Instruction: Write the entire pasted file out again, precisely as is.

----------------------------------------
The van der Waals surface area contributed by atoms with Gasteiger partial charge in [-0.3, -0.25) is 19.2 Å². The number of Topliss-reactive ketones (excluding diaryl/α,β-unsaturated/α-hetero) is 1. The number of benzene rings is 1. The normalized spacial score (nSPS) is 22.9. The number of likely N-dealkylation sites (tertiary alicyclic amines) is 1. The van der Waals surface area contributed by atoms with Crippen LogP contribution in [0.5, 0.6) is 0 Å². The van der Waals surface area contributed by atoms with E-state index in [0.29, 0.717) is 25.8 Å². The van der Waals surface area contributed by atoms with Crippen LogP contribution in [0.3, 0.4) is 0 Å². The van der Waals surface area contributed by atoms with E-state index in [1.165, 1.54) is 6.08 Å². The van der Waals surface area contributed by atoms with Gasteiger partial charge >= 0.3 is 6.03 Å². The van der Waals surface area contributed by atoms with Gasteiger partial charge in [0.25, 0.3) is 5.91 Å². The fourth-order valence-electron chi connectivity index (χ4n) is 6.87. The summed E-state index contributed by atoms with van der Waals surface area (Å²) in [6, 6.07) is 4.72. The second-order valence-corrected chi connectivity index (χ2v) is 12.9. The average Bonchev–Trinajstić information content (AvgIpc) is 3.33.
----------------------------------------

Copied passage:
The van der Waals surface area contributed by atoms with Gasteiger partial charge in [-0.3, -0.25) is 19.2 Å². The number of Topliss-reactive ketones (excluding diaryl/α,β-unsaturated/α-hetero) is 1. The number of benzene rings is 1. The normalized spacial score (nSPS) is 22.9. The number of likely N-dealkylation sites (tertiary alicyclic amines) is 1. The van der Waals surface area contributed by atoms with Crippen LogP contribution in [0.5, 0.6) is 0 Å². The van der Waals surface area contributed by atoms with E-state index in [0.29, 0.717) is 25.8 Å². The van der Waals surface area contributed by atoms with Crippen LogP contribution in [0.3, 0.4) is 0 Å². The van der Waals surface area contributed by atoms with E-state index in [1.165, 1.54) is 6.08 Å². The van der Waals surface area contributed by atoms with Gasteiger partial charge >= 0.3 is 6.03 Å². The van der Waals surface area contributed by atoms with Gasteiger partial charge in [0.25, 0.3) is 5.91 Å². The fourth-order valence-electron chi connectivity index (χ4n) is 6.87. The summed E-state index contributed by atoms with van der Waals surface area (Å²) in [6, 6.07) is 4.72. The second-order valence-corrected chi connectivity index (χ2v) is 12.9. The average Bonchev–Trinajstić information content (AvgIpc) is 3.33.